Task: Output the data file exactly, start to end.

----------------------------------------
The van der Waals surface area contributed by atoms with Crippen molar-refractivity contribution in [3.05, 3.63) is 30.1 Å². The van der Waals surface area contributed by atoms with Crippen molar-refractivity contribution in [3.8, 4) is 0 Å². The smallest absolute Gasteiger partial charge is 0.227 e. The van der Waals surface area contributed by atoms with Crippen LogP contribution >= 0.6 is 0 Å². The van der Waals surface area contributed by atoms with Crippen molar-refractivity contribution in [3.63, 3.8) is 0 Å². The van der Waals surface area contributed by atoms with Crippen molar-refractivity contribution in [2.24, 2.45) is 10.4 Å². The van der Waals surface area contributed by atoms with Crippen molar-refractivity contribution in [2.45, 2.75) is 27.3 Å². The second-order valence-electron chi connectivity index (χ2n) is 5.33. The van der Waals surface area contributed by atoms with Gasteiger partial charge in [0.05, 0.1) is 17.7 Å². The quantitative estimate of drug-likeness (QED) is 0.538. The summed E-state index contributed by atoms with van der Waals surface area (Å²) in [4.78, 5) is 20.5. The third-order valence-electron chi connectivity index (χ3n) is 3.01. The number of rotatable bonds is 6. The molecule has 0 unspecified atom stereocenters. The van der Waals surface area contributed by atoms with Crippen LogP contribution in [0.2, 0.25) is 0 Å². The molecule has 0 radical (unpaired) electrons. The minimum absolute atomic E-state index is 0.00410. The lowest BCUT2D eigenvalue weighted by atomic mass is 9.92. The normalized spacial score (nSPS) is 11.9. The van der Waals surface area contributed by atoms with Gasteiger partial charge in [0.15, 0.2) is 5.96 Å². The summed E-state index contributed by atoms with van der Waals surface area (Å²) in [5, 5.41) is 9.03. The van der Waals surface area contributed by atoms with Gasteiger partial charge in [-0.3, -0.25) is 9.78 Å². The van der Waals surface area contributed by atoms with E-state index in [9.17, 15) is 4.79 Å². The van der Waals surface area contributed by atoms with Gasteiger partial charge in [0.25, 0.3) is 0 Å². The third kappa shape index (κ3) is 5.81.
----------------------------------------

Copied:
The van der Waals surface area contributed by atoms with Crippen molar-refractivity contribution in [3.05, 3.63) is 30.1 Å². The van der Waals surface area contributed by atoms with Crippen molar-refractivity contribution in [3.8, 4) is 0 Å². The smallest absolute Gasteiger partial charge is 0.227 e. The van der Waals surface area contributed by atoms with Crippen LogP contribution >= 0.6 is 0 Å². The van der Waals surface area contributed by atoms with Crippen molar-refractivity contribution in [3.63, 3.8) is 0 Å². The van der Waals surface area contributed by atoms with Crippen molar-refractivity contribution in [2.24, 2.45) is 10.4 Å². The van der Waals surface area contributed by atoms with Crippen molar-refractivity contribution in [2.45, 2.75) is 27.3 Å². The second-order valence-electron chi connectivity index (χ2n) is 5.33. The van der Waals surface area contributed by atoms with Gasteiger partial charge in [0.05, 0.1) is 17.7 Å². The quantitative estimate of drug-likeness (QED) is 0.538. The summed E-state index contributed by atoms with van der Waals surface area (Å²) in [4.78, 5) is 20.5. The third-order valence-electron chi connectivity index (χ3n) is 3.01. The number of rotatable bonds is 6. The molecule has 0 unspecified atom stereocenters. The van der Waals surface area contributed by atoms with Crippen LogP contribution in [0.2, 0.25) is 0 Å². The molecule has 0 radical (unpaired) electrons. The minimum absolute atomic E-state index is 0.00410. The lowest BCUT2D eigenvalue weighted by atomic mass is 9.92. The normalized spacial score (nSPS) is 11.9. The van der Waals surface area contributed by atoms with Gasteiger partial charge in [0.15, 0.2) is 5.96 Å². The summed E-state index contributed by atoms with van der Waals surface area (Å²) in [5, 5.41) is 9.03. The van der Waals surface area contributed by atoms with Gasteiger partial charge in [-0.3, -0.25) is 9.78 Å². The van der Waals surface area contributed by atoms with E-state index in [9.17, 15) is 4.79 Å². The van der Waals surface area contributed by atoms with Gasteiger partial charge in [0.25, 0.3) is 0 Å². The third kappa shape index (κ3) is 5.81.